If O'Keeffe's approach to abstraction set her apart from her peers in the 1910s and early 1920s, it did so to an even greater extent by the 1930s. During this decade, the American artists who considered themselves to be the most "advanced" (many of whom banded together in 1936 to form the "American Abstract Artists" group) frequently incorporated into their work the hard-edged geometry of European painters such as Wassily Kandinsky, Fernand Léger, and Piet Mondrian. Some of O'Keeffe's other contemporaries, now known as the Precisionists, used simplification and refinement to create their streamlined images depicting modern machines and industry. These strategies were also essential to O'Keeffe, but she used them primarily to celebrate the natural world rather than the urban environment.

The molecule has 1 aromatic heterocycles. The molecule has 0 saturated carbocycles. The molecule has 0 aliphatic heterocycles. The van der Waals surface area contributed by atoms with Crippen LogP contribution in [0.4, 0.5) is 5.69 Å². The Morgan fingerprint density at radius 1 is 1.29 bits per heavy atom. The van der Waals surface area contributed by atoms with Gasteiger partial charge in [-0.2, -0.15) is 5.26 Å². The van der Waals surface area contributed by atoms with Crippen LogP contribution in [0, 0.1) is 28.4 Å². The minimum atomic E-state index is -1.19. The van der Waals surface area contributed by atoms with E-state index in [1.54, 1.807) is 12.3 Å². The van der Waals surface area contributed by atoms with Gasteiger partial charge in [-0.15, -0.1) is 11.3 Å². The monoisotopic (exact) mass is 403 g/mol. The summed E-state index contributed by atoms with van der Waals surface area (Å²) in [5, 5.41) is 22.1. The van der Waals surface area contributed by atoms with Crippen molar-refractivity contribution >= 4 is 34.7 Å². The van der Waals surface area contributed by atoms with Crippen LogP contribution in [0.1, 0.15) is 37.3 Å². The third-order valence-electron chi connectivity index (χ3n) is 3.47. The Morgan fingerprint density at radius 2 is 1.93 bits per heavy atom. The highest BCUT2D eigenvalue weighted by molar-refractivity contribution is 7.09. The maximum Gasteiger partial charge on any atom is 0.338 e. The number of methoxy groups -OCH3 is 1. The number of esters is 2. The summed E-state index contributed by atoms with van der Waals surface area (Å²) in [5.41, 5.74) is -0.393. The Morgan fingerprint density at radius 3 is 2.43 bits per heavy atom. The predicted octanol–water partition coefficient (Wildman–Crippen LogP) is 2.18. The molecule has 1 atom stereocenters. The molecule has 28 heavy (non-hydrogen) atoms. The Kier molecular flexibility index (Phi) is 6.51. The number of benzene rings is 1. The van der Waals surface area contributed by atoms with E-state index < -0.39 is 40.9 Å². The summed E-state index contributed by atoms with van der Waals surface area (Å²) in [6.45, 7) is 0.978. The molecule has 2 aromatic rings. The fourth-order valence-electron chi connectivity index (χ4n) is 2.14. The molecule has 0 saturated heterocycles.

O'Keeffe's paintings also had little in common with those by America's most popular artists: the Regionalists. Led by the irascible Thomas Hart Benton, the Regionalists insisted that their homegrown narratives and stylized realism made their paintings the most important (and most "American") works of art being produced in this country. America, Benton wrote, demanded "socially and environmentally conditioned expression"-not heady, inaccessible abstraction, which he felt to be "foreign" and nothing but "empty purity."